Anybody have a typewriter?

I need to fill out a state form, the instructions are as follows:

Really? Print out the form & type your answers? Then fax it in?
I wouldn’t even know where to find a typewriter anymore; faxes are few & far between too. I know that I had a job in 2008 where I got Adobe Acrobat that allowed me to create a fillable pdf & the software was hardly new then. By using a fillable pdf, you don’t need to worry about finding a typewriter or if someone can read your “legible” handwriting, or even finding a printer to print out a document just so you can scan it. It costs less than $450 to buy this software today. With well over $30 billion (yes, with a B) in revenue, they can’t find a measly $450 to buy 10-year old software?

Way to go NJ! <rolleyes>

Let me get this straight - you’re complaining that they have options both for modern computer users and for Luddites/old people?

Oh wait - do you mean this form is in non-fillable PDF? Trust me, fillable PDF forms online can be not all that great, either… I had serious problems with a FDA fillable form being near-unusable without Acrobat since you couldn’t add multiple labs otherwise.

I’m missing the gist of things.

They accept filing by e-mail, so why do you need a typewriter? I use Acrobat Pro, but doesn’t the free version have a typewriter tool built in? If not, aren’t there other free PDF tools that do so?

Is the rant because the state won’t set up a program to upgrade all their software state-wide, train people who use it (you’re complaining about Acrobat, someone else is bitching about a different program) and make the transition across every agency?

I know, it’s about an inept bureaucracy that is still filing millions of claims on paper. No, wait, that’s the Feds.

It says type or print. You know, with your hands? And one of those things from last century, a penis? No, that’s not right. A, uh, penicular typing device? Something like that. You know, it’s like a laser pen but without the thing that makes you go blind.

How do you know your penicular device won’t make you go blind if you use too many strokes? :wink:

The only option is to print a blank form.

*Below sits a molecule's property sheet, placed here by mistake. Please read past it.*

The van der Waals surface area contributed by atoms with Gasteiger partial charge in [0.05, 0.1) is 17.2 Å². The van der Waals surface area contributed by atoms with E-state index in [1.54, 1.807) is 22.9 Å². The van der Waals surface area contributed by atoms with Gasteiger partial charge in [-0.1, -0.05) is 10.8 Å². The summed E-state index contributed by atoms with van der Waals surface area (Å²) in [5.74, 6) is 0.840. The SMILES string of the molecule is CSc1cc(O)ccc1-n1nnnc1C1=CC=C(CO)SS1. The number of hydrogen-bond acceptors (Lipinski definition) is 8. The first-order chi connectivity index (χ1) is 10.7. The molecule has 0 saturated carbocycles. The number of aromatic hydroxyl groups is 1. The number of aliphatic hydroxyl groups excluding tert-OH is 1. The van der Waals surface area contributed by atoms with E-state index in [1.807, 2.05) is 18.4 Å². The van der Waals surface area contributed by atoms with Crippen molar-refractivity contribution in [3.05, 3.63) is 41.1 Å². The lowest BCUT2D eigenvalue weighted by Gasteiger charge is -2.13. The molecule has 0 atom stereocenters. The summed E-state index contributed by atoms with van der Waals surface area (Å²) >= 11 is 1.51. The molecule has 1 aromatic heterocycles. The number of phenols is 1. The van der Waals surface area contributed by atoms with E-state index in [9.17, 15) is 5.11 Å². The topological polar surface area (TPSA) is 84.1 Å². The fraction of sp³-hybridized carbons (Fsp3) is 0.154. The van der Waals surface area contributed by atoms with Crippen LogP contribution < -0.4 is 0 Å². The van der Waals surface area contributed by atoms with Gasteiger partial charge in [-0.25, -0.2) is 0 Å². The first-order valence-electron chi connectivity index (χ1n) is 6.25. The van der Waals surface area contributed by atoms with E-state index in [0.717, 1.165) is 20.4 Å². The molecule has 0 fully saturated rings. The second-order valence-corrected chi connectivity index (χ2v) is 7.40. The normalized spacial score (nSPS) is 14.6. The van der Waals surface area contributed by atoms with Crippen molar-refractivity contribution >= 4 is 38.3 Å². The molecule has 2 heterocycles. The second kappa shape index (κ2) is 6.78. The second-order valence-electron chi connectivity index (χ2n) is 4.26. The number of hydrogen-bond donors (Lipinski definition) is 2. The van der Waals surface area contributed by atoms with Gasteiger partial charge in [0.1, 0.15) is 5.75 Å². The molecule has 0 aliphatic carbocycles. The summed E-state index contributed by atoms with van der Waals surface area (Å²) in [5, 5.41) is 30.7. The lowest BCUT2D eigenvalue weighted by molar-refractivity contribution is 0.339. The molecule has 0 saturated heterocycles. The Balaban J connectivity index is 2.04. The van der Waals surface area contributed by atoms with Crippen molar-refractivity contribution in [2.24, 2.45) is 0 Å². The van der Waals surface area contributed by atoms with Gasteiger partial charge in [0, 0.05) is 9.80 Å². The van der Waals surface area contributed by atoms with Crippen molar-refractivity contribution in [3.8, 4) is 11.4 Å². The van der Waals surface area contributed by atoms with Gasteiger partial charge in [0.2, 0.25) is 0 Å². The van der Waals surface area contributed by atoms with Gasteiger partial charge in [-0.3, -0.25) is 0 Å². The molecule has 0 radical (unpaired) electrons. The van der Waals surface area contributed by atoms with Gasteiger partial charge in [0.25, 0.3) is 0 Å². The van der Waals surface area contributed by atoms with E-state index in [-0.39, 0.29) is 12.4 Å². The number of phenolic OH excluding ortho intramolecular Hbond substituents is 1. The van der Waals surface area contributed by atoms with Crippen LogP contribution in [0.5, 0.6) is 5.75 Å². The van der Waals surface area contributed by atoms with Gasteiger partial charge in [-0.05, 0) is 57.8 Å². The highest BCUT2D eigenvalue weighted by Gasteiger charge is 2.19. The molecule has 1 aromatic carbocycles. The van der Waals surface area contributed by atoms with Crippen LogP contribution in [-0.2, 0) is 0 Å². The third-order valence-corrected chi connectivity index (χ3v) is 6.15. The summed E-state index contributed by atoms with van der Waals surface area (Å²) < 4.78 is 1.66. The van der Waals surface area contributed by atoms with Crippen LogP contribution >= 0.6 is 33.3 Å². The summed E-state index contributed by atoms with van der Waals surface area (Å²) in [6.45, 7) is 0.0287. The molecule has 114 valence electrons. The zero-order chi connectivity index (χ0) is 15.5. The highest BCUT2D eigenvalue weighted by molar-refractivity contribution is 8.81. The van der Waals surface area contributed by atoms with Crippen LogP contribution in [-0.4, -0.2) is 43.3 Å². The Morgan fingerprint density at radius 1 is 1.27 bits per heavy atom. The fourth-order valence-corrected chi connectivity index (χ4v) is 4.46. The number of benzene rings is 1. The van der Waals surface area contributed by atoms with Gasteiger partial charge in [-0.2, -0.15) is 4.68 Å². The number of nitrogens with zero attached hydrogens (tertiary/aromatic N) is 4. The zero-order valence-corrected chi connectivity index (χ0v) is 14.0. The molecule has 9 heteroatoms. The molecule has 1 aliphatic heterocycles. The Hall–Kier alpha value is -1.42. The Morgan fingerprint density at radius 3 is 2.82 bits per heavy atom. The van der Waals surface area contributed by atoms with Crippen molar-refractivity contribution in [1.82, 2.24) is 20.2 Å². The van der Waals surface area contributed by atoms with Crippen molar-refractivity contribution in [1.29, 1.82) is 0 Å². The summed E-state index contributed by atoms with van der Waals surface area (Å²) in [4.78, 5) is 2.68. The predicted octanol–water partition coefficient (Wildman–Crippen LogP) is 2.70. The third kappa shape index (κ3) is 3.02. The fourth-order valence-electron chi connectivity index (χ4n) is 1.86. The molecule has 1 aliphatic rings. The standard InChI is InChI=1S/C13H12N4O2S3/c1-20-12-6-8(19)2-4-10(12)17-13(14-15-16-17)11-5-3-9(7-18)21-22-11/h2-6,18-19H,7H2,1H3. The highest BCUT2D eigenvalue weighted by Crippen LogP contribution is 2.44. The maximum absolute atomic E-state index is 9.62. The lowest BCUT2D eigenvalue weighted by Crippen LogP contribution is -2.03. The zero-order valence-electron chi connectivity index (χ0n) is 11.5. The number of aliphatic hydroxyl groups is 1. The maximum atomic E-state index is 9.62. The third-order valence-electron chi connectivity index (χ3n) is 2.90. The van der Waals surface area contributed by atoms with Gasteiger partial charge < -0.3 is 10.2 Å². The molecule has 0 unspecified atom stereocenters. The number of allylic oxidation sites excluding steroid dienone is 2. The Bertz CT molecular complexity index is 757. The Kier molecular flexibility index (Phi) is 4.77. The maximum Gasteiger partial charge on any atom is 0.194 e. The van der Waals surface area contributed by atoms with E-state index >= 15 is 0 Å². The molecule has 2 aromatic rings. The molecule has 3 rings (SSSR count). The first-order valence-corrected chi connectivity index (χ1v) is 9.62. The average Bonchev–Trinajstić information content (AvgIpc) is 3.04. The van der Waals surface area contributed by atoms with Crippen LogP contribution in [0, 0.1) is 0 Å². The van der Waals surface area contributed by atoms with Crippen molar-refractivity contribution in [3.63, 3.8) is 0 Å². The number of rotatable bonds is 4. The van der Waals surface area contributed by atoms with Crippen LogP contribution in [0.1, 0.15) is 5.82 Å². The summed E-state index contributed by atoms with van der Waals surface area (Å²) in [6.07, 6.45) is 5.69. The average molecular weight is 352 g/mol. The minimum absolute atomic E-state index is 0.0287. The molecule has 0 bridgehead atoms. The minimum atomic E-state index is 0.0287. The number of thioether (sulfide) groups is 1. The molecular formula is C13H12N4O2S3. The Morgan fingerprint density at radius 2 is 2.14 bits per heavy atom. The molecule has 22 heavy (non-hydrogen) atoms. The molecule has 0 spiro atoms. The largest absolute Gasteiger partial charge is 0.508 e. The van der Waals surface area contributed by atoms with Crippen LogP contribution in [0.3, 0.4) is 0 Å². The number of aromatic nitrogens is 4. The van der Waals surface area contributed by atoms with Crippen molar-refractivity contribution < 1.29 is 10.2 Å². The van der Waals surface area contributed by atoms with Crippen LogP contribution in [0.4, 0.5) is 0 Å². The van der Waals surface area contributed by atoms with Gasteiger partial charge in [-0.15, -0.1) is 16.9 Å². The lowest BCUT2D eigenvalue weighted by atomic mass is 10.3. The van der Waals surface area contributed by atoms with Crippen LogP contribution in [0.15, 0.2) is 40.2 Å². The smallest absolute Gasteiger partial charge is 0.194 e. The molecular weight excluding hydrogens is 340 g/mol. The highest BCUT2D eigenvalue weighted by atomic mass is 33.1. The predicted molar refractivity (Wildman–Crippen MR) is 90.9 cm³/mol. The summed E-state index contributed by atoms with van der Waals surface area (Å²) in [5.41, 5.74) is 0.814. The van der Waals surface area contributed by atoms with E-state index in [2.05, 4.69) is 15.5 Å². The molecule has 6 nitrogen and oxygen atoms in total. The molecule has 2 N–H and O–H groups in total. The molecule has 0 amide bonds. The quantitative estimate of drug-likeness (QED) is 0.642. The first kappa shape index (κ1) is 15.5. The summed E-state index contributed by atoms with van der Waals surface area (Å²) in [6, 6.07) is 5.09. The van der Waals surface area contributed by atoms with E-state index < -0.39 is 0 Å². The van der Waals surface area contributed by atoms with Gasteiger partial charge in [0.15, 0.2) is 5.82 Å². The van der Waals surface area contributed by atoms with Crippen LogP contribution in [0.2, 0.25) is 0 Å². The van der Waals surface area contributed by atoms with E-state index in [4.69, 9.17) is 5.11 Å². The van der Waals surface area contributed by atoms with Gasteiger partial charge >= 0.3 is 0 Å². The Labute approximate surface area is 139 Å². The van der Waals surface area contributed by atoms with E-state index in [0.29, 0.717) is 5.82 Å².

You must either neatly fill out your info by hand, or with a typewriter. You can then mail it in, fax it in, or go all high-tech & scan it & email it to them as a pdf.
It’d be much better to have a fillable-pdf; no printing or penmanship issues.

Yes, kids, I actually DO still own a typewriter. In fact I can see it from where I’m sitting, it’s right next to my spinning wheel. Said spinning wheel, by the way, is about 170 years old and keeps telling my comparatively young typewriter (it’s 31 this year) to “get off my lawn”.

Yes, I know how to use the spinning wheel and have actually used it. If you want old tech I’m not a bad person to ask about it.

As in, they have permissions set so you can’t access the face of it at all? That is indeed Pit-worthy.

Geeze, I hates things like that.

My workaround is to copy the form and paste it into a word document, then fill it out, save it as a PDF file and send it off.

This outrages me in so many different ways. Many people who use government services aren’t as good with comps as they would be if they were in the office everyday. Some of them don’t have comps at home and only use the one at the library. The hurdles required just to apply for services often cause them to give up and never ends up well for them.

Plus, the wasted paper and all of those poor innocent trees who died just become part of the landfill. :frowning:

I understand that part of this is having to turn an electronic document into paper and then back into a file. But unless I’m missing the rest:

  1. Measure the spacing for each field (the hard part)
  2. Open a blank Word document, type text within those measured areas
  3. Blow it up to 100% to compare to the blank form